Yet there is great deal in common between the two countries, whatever the animosities of the past. Whatever relevance this might have for Turkey, there is a school of thought within Russia that dwells on the Tatar, or Turkic connection. It emerges that one third of the nobility of the Russian (Tsarist) Empire were of Tatar origin. There is in Turkey a somewhat parallel school, arguing that the early Ottoman Empire took on the inheritance of Byzantium, which was of course also profoundly influential in Orthodox Russia. And both countries have a rather similar tangential relationship with the West – which is feared, despised, imitated in a somewhat similar cocktail in both countries, though the Russians, having started conscious westernization earlier, were able to withstand the West on more even terms at a considerably earlier date. At all events, far from being the polar opposites that might emerge from a superficial reading of history, Turkey and Russia have a great deal in common.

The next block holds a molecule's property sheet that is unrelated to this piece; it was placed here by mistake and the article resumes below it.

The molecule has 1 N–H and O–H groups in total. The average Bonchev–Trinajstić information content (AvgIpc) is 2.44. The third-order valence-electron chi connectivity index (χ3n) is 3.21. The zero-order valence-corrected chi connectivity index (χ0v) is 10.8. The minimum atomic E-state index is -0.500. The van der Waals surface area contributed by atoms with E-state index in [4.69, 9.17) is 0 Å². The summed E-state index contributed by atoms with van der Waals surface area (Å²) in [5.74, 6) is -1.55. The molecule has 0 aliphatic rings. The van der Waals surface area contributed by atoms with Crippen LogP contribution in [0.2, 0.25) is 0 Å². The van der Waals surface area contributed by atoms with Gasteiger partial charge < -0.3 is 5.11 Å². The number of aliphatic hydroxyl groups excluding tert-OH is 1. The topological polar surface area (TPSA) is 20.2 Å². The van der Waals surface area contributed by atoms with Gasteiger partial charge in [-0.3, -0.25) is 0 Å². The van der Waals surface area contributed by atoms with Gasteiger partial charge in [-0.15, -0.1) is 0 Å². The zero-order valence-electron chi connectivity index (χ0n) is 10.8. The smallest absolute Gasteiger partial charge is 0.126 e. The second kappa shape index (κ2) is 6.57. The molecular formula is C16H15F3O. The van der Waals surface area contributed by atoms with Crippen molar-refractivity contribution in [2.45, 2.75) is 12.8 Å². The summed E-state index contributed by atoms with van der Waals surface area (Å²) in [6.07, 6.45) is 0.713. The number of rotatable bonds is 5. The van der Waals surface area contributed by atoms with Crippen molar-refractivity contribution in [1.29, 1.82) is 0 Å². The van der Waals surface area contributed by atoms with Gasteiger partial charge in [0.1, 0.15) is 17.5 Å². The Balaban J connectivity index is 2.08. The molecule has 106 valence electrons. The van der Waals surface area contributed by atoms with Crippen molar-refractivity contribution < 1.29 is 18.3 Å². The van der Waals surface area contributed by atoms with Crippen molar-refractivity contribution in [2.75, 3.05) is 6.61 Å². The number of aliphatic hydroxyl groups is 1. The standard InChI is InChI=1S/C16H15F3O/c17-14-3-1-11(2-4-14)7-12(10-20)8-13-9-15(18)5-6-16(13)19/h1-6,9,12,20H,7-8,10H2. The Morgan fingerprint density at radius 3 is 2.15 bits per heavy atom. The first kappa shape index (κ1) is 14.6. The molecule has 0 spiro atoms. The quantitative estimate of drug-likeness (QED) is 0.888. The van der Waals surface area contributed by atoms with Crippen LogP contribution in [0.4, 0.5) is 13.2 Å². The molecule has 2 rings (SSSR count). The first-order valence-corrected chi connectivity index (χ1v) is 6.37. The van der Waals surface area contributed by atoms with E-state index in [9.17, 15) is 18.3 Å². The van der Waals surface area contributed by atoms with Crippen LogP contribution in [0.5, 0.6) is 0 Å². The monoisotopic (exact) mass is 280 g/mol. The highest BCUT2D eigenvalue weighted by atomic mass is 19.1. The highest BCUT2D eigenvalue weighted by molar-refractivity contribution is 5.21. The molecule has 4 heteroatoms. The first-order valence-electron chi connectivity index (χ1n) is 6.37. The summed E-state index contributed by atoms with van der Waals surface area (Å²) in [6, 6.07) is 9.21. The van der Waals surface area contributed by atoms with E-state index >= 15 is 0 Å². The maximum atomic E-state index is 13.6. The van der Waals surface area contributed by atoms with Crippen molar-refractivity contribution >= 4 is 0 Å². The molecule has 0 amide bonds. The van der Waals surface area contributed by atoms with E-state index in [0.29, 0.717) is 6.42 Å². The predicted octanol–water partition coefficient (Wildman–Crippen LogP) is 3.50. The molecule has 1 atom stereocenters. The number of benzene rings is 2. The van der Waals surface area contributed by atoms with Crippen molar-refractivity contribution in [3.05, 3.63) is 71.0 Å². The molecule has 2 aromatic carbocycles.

Bilkent University Center for Russian Studies and Its Mission

Bilkent University Center for Russian Studies, associated with the Department of International Relations, is the only institution in Turkey offering a comprehensive program for Turkish and foreign academics and professionals for studying the past and present of Russia and related areas. It was officially founded by Professor Norman STONE in May 1998, although intensive research and instruction on Russia and the Soviet Union has been conducted within the Department of International Relations since the early 1990’s. As of 2007 eight professors and instructors are affiliated with the Center for Russian Studies. Currently seventeen graduate students (most of whom are also research assistant) are enrolled in the program. The director of the Center for Russian Studies is Hakan KIRIMLI, Associate Professor at the Department of International Relations.